Review by Pamela Zoslov
The complexities of high finance generally do not make for compelling cinema. That may be why we haven't seen, for instance, The Ivan Boesky Story or The Trials of Bernie Madoff. The subject may just be too complicated for the relatively simple film medium. I wondered, then, about the title of Nicholas Jarecki's ARBITRAGE which suggests a drama about risk arbitrage, the 1980s insider-trading scheme, symbolized by the swashbuckling Boesky, in which traders would buy stock in a company likely to be acquired in a merger and simultaneously sell stock in its potential acquirer.
The title, it turns out, is misleading. There is arbitrage in ARBITRAGE , but it's the less sexy kind involving commodities futures. And, it is but a small detail in a glossy morality play about a rich man who thinks he can buy and sell people.
Writer-director Jarecki is one of three filmmaking brothers. Like his brothers, Eugene (WHY WE FIGHT) and Andrew (CAPTURING THE FRIEDMANS), 25-year-old Nicholas has made documentaries, but unlike the Jareckis frere, Nicholas' interests seem to lie in traditional storytelling rather than examining social and political issues. ARBITRAGE is a very traditional, linear drama, a throwback to an earlier style of moviemaking, with '80s stars Gere and Sarandon. (The appearance of the great Stuart Margolin, as Robert's lawyer, gave me a frisson of '70s Rockford Files nostalgia, too.)
The centerpiece of the story is Robert Miller (Richard Gere), a hedge fund manager worried about the impending sale of his trading empire, which is teetering because of a bad investment he made in copper mines. On the surface, Robert's life is privileged and serene – Yorick Le Saux's gleaming nocturnal cinematography casts an enviable glow on Robert's tony Manhattan apartment, where he gathers to celebrate his sixtieth birthday with his friends and family, which includes wife Ellen (Susan Sarandon) and daughter Brooke (Brit Marling), who is chief financial officer of her father's company. He's a darling of the financial media, a Forbes cover boy and a sought-after guest on CNBC.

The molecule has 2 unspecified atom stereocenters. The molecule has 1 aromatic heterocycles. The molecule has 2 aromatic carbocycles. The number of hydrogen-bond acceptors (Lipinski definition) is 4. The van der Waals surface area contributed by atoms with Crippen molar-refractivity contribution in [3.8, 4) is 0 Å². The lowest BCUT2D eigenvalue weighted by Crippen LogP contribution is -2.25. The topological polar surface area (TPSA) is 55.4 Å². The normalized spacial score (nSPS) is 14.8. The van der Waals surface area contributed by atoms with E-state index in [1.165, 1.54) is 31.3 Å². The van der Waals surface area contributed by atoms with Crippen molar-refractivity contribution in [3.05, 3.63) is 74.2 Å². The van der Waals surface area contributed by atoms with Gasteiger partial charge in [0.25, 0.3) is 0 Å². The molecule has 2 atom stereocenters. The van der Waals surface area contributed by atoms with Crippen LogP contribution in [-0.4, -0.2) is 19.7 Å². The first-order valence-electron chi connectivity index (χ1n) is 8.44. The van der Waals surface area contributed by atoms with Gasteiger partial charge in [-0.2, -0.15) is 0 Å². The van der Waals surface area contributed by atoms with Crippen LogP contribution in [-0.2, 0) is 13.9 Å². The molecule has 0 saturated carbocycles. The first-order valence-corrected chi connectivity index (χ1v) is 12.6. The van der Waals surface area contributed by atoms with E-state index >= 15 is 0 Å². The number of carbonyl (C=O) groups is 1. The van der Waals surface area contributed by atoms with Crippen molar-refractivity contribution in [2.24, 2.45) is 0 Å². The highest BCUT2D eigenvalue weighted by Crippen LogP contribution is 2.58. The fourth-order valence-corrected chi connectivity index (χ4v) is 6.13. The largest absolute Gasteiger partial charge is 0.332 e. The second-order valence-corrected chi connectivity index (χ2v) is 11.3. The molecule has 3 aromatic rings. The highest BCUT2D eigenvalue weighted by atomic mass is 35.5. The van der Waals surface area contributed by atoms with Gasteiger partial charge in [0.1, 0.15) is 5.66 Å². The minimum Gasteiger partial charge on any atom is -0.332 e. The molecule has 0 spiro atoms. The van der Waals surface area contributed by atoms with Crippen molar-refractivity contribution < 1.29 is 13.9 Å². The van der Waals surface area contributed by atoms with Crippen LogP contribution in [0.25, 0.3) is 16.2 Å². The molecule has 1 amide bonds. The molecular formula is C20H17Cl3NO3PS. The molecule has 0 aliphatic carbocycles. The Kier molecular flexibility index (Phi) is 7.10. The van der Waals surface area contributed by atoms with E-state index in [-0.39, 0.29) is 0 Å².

Robert's life is quite civilized, but its glossy exterior conceals many secrets. Robert is having a torrid affair with a beautiful French art dealer (Laetitia Casta) he has stashed away in an apartment, and the prospective buyer of his company (played creditably by Vanity Fair editor Graydon Carter) seems reluctant to close the deal. Everything depends on the sale, because, unknown to Brooke or anyone else, Robert has borrowed a fortune he can't repay to cover his copper-mine losses. And Julie, his mistress, is getting restless, pressing Robert to leave his wife.
On a fateful night, the Mercedes Robert is driving is involved in a serious accident, and the film swerves from a story about business deals to a standard thriller and police procedural. Robert finds himself dodging questions by a suspicious police detective (Tim Roth) when his version of events that night doesn't add up. He's also evading questions from his daughter, who discovers that the company's books don't add up, and he's desperately pursuing a signature from the company's prospective buyer.
His business problems worry him far more than the fate of young Jimmy Grant (Nate Parker), son of his deceased protege. Robert calls Robert to pick him up after the crash, placing Jimmy in legal jeopardy. Jimmy's story, though a tad cliché, adds a racial component to Robert's selfish worldview. A struggling African-American young man, he is just collateral damage in the rich mogul's mission to save his foundering empire. Robert's wife, daughter and son-in-law, too, are just pawns on his chessboard.
Elements of the story are rather predictable (Sarandon, for example, is relegated to the relatively thankless wronged-wife role), but the script has a few tricks up its cufflinked sleeve. Conventional it may be, but it's handled with such impeccable style that it's a pleasure to watch. 3 out of 4 stars.